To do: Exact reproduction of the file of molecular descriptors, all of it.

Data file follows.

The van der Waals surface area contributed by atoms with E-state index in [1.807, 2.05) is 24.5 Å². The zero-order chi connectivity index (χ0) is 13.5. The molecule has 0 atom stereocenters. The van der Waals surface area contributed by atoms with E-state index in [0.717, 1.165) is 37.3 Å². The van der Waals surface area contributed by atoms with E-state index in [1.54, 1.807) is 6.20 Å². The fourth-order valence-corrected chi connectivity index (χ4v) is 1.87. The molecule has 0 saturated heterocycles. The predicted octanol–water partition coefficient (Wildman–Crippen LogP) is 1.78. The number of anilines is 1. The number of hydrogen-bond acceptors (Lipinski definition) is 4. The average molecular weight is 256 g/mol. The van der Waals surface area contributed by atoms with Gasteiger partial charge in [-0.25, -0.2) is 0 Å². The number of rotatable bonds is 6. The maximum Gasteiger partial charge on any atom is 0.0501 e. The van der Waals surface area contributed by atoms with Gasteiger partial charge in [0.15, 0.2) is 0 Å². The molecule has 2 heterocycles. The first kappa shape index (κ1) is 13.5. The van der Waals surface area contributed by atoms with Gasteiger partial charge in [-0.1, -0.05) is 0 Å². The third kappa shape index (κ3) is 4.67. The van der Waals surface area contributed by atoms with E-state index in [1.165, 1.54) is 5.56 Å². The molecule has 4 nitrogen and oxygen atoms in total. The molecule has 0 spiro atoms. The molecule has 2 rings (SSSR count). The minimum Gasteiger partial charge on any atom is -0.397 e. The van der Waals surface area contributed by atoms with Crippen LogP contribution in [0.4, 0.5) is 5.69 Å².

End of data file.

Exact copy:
The van der Waals surface area contributed by atoms with E-state index in [1.807, 2.05) is 24.5 Å². The zero-order chi connectivity index (χ0) is 13.5. The molecule has 0 atom stereocenters. The van der Waals surface area contributed by atoms with E-state index in [0.717, 1.165) is 37.3 Å². The van der Waals surface area contributed by atoms with E-state index in [1.54, 1.807) is 6.20 Å². The fourth-order valence-corrected chi connectivity index (χ4v) is 1.87. The molecule has 0 saturated heterocycles. The predicted octanol–water partition coefficient (Wildman–Crippen LogP) is 1.78. The number of anilines is 1. The number of hydrogen-bond acceptors (Lipinski definition) is 4. The average molecular weight is 256 g/mol. The van der Waals surface area contributed by atoms with Gasteiger partial charge in [-0.25, -0.2) is 0 Å². The number of rotatable bonds is 6. The maximum Gasteiger partial charge on any atom is 0.0501 e. The van der Waals surface area contributed by atoms with Gasteiger partial charge in [0.15, 0.2) is 0 Å². The molecule has 2 heterocycles. The first kappa shape index (κ1) is 13.5. The van der Waals surface area contributed by atoms with Gasteiger partial charge in [-0.1, -0.05) is 0 Å². The third kappa shape index (κ3) is 4.67. The van der Waals surface area contributed by atoms with E-state index in [1.165, 1.54) is 5.56 Å². The molecule has 4 nitrogen and oxygen atoms in total. The molecule has 0 spiro atoms. The molecule has 2 rings (SSSR count). The minimum Gasteiger partial charge on any atom is -0.397 e. The van der Waals surface area contributed by atoms with Crippen LogP contribution in [0.4, 0.5) is 5.69 Å².